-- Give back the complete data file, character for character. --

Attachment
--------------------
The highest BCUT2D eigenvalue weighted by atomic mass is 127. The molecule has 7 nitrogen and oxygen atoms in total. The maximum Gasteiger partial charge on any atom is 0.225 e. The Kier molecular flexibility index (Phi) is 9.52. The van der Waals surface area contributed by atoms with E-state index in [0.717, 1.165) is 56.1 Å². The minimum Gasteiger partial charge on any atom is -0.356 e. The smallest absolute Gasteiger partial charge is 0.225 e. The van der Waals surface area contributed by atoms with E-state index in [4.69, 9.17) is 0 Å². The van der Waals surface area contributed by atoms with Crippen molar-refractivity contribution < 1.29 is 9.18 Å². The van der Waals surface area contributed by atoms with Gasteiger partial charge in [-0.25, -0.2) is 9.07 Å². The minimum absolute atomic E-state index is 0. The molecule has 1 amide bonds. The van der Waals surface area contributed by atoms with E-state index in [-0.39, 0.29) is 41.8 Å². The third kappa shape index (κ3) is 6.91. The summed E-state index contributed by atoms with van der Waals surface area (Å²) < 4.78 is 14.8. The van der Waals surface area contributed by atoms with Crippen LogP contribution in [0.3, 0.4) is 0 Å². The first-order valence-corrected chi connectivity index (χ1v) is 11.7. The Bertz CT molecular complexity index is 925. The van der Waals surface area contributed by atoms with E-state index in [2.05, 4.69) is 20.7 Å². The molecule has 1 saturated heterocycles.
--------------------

The highest BCUT2D eigenvalue weighted by atomic mass is 127. The molecule has 7 nitrogen and oxygen atoms in total. The maximum Gasteiger partial charge on any atom is 0.225 e. The Kier molecular flexibility index (Phi) is 9.52. The van der Waals surface area contributed by atoms with E-state index in [0.717, 1.165) is 56.1 Å². The minimum Gasteiger partial charge on any atom is -0.356 e. The smallest absolute Gasteiger partial charge is 0.225 e. The van der Waals surface area contributed by atoms with E-state index in [4.69, 9.17) is 0 Å². The van der Waals surface area contributed by atoms with Crippen molar-refractivity contribution < 1.29 is 9.18 Å². The van der Waals surface area contributed by atoms with Gasteiger partial charge in [-0.25, -0.2) is 9.07 Å². The minimum absolute atomic E-state index is 0. The molecule has 1 amide bonds. The van der Waals surface area contributed by atoms with E-state index in [-0.39, 0.29) is 41.8 Å². The third kappa shape index (κ3) is 6.91. The summed E-state index contributed by atoms with van der Waals surface area (Å²) < 4.78 is 14.8. The van der Waals surface area contributed by atoms with Crippen LogP contribution in [0.3, 0.4) is 0 Å². The first-order valence-corrected chi connectivity index (χ1v) is 11.7. The Bertz CT molecular complexity index is 925. The van der Waals surface area contributed by atoms with E-state index in [2.05, 4.69) is 20.7 Å². The molecule has 1 saturated heterocycles.